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Historians of the early modern Dutch Republic have repeatedly argued that Reinhart Koselleck's notion of a conceptual Sattelzeit, running from roughly 1750 to roughly 1850, is of very little use to them. One has to admit that they seem to have a point. For it is undeniable that such a unique Sattelzeit is absent in the Dutch case. When we look at the development, or – as some would prefer – the ‘modernization’ of political concepts in the period of the Dutch Republic, it soon becomes clear that several periods of rapid conceptual change may be discerned, all of them of considerable importance. One such period was the second half of the sixteenth century, which saw a prolonged struggle of the Dutch against their Spanish overlords, in the course of which the rebels developed a sophisticated political vocabulary focused on the right of resistance to unjust authority, on political liberty, and on the liberty of conscience. Of at least equal importance in terms of the development of Dutch political language and thought was the third quarter of the seventeenth century, the so-called First Stadholderless Era. Although historians disagree about the exact nature of the changes in political discourse that took place during these years, they tend to agree that this era saw the formulation of refined forms of principled republicanism. Indeed, in a series of recent publications, the British historian Jonathan Israel has tirelessly argued that the Dutch invented modern ‘democratic republicanism’ during the third quarter of the seventeenth century. It is therefore evident that Dutch political concepts did not go through a single and unified process of ‘modernization’ during Koselleck's Sattelzeit.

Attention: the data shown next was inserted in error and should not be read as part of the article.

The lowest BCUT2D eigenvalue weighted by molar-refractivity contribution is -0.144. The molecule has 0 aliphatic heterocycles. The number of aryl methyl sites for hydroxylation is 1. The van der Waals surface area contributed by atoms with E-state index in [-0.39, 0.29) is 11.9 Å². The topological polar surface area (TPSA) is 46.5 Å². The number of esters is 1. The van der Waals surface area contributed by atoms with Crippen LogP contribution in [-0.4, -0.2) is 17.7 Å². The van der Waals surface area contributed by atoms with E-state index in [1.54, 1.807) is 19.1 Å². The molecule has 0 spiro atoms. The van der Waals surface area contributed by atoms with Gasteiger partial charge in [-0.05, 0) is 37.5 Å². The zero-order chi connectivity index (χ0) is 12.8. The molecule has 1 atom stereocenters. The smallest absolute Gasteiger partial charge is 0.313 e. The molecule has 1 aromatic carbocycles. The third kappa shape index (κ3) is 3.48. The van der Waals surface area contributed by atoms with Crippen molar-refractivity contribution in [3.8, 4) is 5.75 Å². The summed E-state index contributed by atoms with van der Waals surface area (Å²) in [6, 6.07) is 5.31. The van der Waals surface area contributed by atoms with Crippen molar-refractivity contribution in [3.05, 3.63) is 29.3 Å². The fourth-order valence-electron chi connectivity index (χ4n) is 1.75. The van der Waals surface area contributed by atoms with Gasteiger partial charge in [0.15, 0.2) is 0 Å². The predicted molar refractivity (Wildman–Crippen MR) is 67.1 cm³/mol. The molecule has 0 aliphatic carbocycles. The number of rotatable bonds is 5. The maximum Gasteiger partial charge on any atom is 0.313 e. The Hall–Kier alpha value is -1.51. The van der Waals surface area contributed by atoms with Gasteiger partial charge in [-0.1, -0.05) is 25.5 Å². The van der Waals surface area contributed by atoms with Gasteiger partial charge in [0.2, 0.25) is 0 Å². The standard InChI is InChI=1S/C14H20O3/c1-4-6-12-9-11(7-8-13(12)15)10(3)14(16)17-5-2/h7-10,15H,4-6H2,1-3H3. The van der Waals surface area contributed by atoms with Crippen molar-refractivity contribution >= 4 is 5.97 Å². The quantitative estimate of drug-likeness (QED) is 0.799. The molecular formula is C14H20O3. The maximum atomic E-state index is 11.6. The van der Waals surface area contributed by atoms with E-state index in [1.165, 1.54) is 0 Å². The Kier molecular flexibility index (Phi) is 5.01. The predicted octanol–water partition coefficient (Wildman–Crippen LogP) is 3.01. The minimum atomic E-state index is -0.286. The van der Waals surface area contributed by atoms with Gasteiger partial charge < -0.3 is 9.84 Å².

Despite all this, it also remains true that the decades around 1800 in the Netherlands were of crucial importance for the development of the meaning of the two closely linked concepts I shall be discussing in this chapter: ‘republic’ and ‘democracy’. The extraordinary importance of the changes in the meaning of the concept of democracy in the Dutch Republic during the last two decades of the eighteenth century has been pointed out many times, not only by Dutch historians, but also by such eminent international students of the birth of modern democracy as Robert Palmer and John Dunn.
Historical scholarship has not been very generous in its treatment of seventeenth- and eighteenth-century Dutch republicanism. Whereas it is hard to keep track of the continuous stream of studies devoted to early modern Italian or English republicanism, publications on the political thought of the Dutch Republic have remained few and far between. Indeed, although the situation has somewhat improved in recent years, it may still be stated without exaggeration that large areas of early modern Dutch political thought remain entirely unexplored. There are, leaving aside the remarkable fact that the history of political thought has never been a prominent field of study in Dutch academia, at least two reasons for this rather unsatisfactory state of affairs.
First of all, there is the deep-seated conviction that the Dutch have always been a thoroughly practical, pragmatic, and commonsensical people, not much inclined to theory. Thus, in a recent overview of early modern Dutch republicanism, Herbert Rowen once again ends with the time-worn cliché that Dutch political theory did not match Dutch political practice. ‘Can it be’, his concluding rhetorical question goes, ‘that those who possess liberty – as the Dutch did in these two centuries more than any other people in Europe – are not driven to philosophize about it?’ (Rowen 1994: 340). Quite an amazing verdict, one cannot help thinking, on a culture that produced not only Grotius and Spinoza, but also an astonishingly rich political pamphlet literature – see for instance Knuttel 1889–1920.
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